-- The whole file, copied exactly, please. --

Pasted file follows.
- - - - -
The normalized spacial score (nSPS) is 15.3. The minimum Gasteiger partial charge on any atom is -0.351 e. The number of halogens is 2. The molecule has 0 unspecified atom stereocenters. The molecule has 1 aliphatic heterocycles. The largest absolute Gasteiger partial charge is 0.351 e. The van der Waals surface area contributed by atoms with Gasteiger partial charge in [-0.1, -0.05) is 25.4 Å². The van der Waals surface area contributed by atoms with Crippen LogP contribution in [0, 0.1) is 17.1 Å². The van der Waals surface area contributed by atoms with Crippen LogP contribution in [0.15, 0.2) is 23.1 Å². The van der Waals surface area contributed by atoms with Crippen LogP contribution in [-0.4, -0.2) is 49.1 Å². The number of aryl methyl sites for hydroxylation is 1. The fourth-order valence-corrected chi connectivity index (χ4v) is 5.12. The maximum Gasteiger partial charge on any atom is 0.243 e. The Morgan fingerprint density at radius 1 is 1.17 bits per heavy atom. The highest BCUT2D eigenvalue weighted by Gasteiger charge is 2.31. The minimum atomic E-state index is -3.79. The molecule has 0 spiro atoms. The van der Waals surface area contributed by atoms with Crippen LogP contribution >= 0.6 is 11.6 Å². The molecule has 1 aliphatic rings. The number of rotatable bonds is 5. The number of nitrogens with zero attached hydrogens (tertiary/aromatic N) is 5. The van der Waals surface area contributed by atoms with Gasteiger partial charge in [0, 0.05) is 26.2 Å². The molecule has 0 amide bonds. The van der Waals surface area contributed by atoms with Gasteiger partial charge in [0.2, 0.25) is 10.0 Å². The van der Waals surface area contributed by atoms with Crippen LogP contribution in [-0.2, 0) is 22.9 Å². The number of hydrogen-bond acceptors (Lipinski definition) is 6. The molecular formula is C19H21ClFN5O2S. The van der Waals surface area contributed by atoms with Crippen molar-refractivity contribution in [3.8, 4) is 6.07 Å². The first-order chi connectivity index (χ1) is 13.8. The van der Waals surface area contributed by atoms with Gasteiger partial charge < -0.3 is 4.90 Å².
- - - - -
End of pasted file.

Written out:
The normalized spacial score (nSPS) is 15.3. The minimum Gasteiger partial charge on any atom is -0.351 e. The number of halogens is 2. The molecule has 0 unspecified atom stereocenters. The molecule has 1 aliphatic heterocycles. The largest absolute Gasteiger partial charge is 0.351 e. The van der Waals surface area contributed by atoms with Gasteiger partial charge in [-0.1, -0.05) is 25.4 Å². The van der Waals surface area contributed by atoms with Crippen LogP contribution in [0, 0.1) is 17.1 Å². The van der Waals surface area contributed by atoms with Crippen LogP contribution in [0.15, 0.2) is 23.1 Å². The van der Waals surface area contributed by atoms with Crippen LogP contribution in [-0.4, -0.2) is 49.1 Å². The number of aryl methyl sites for hydroxylation is 1. The fourth-order valence-corrected chi connectivity index (χ4v) is 5.12. The maximum Gasteiger partial charge on any atom is 0.243 e. The Morgan fingerprint density at radius 1 is 1.17 bits per heavy atom. The highest BCUT2D eigenvalue weighted by Gasteiger charge is 2.31. The minimum atomic E-state index is -3.79. The molecule has 0 spiro atoms. The van der Waals surface area contributed by atoms with Crippen LogP contribution >= 0.6 is 11.6 Å². The molecule has 1 aliphatic rings. The number of rotatable bonds is 5. The number of nitrogens with zero attached hydrogens (tertiary/aromatic N) is 5. The van der Waals surface area contributed by atoms with Gasteiger partial charge in [0, 0.05) is 26.2 Å². The molecule has 0 amide bonds. The van der Waals surface area contributed by atoms with Gasteiger partial charge in [0.2, 0.25) is 10.0 Å². The van der Waals surface area contributed by atoms with Crippen LogP contribution in [-0.2, 0) is 22.9 Å². The number of hydrogen-bond acceptors (Lipinski definition) is 6. The molecular formula is C19H21ClFN5O2S. The van der Waals surface area contributed by atoms with Crippen molar-refractivity contribution in [3.8, 4) is 6.07 Å². The first-order chi connectivity index (χ1) is 13.8. The van der Waals surface area contributed by atoms with Gasteiger partial charge < -0.3 is 4.90 Å².